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May 5, 2014

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2 die, 3 hurt as houses collapse

TWO men died and three people were injured when a row of houses scheduled for demolition collapsed in downtown Shanghai early yesterday.

The accident happened shortly before 5am when there were nine people in the building on Xingang Road in the city’s Hongkou District.

Fourteen rescue teams and 23 fire trucks were sent to the scene.

Four people managed to escape while the five others were pulled out by rescuers.

Hospital staff later confirmed that two men pulled from the debris had died. The three injured survivors were sent to nearby Xinhua Hospital.

Clothes, shoes, a refrigerator, a TV set and other household appliances could be seen scattered among the debris from the wood and brick structure.

The building that collapsed comprised a three-story house and three single story houses which had been added illegally, according to local officials.

Neighbors said a Shanghainese couple in their 70s lived in the main house while the other victims were out-of-towners who had rented the smaller houses from the relocation office, which should have demolished the building after the original owners were relocated for a real estate project.

One neighbor, a man surnamed Shi, said: “We were awakened by a huge bang in the morning and thought there was an earthquake. When I rushed out, I found some houses had collapsed and dust was rising from them.” Shi said one of the dead was a 71-year-old man surnamed Lu, while the other was an out-of-towner who sold sugarcane.

The person most seriously injured was 22-year-old Feng Chaobing who was surfing online when his house collapsed around him. He suffered spinal injuries. The others only suffered slight bruising, according to hospital officials.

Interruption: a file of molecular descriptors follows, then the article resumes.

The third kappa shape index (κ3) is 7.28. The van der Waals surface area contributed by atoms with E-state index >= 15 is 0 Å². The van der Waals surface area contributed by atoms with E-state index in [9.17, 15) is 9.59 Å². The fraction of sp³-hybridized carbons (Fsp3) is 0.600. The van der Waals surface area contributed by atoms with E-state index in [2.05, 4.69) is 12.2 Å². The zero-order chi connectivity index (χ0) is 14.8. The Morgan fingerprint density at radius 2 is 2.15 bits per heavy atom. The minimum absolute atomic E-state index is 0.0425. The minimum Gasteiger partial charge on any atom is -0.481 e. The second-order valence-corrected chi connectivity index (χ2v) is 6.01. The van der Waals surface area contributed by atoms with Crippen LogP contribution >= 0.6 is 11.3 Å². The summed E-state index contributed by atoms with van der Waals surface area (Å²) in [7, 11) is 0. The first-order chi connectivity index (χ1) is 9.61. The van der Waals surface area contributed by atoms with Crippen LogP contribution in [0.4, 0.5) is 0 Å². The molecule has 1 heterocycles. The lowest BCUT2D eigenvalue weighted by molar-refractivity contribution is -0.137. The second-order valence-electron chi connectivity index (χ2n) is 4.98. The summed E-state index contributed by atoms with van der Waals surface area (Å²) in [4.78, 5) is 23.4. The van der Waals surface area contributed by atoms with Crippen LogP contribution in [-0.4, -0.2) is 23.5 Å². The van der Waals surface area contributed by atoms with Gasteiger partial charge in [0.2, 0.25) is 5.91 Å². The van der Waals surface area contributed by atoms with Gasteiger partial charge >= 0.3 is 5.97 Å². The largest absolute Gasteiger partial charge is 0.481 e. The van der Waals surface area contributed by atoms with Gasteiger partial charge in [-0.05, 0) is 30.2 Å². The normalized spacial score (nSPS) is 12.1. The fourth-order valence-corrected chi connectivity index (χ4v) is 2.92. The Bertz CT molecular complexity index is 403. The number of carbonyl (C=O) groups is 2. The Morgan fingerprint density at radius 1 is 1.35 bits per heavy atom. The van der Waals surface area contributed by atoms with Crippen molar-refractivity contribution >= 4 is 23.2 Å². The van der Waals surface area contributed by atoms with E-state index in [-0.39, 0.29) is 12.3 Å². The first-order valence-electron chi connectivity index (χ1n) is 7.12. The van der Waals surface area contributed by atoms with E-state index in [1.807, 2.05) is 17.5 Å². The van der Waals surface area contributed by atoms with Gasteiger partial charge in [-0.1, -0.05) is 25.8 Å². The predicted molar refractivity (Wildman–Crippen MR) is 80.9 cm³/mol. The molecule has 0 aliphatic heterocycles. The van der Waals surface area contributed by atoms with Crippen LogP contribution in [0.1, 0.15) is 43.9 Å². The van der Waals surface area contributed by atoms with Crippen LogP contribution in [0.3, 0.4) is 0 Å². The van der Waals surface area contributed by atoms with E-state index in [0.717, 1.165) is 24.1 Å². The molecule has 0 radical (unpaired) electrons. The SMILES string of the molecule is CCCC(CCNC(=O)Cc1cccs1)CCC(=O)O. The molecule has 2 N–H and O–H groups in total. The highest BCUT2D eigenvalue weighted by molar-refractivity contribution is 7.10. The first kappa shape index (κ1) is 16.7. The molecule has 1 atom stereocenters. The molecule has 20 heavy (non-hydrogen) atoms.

The four who escaped were Lu’s wife Song Fudi, a couple who sold belts, and their daughter.

Subject of relocation plan

Neighbors said there was smell of gas but it was found the gas had leaked from a pipeline of a nearby house which had been damaged by falling bricks. A neighbor surnamed Jin believed that the building collapsed because it was dilapidated, as most of the nearby houses are.

“If it was a gas blast, there should be fire and smoke, but I saw only dust about 30 seconds after I heard the sound.”

Chen, a former neighborhood committee worker, said the neighborhood had been the subject of a relocation plan in 2002 but later seemed to have been forgotten about.

“Some people had come to my house to measure the size and asked for information of my family members. But when we refused their compensation scheme, which said the developers will pay about 70,000 yuan (US$11,182) for each one with a residence permit in the house, they never turned up again in the following 12 years,” she said.

Some residents said they were keen to move out of the neighborhood but the compensation offered was too low for them to buy a new house in Shanghai.

Others said their old houses had been put at risk by the construction of an underground parking lot for a nearby modern residential community.

A man surnamed Qian said the walls of his four-story building began to crack due to subsidence in 2005.

Developers moved Qian’s family and some other people to a hotel, but 15 days later they were allowed home after their houses had been reinforced with a steel frame.

Though residents regarded their homes as dangerous, the local government said they had not been officially identified as dangerous structures.

After yesterday’s incident, however, people living nearest to the collapsed building have been evacuated temporarily for inspection and repairs to be carried out.

The district government has set up an emergency team to investigate the accident.

“The nearby residents will be moved if nearby buildings have safety risks,” an official said.

The residential area known as the Hongzhen Old Street section is the last remaining large slum downtown. Most of the residents have been moved out as part of a district government program.


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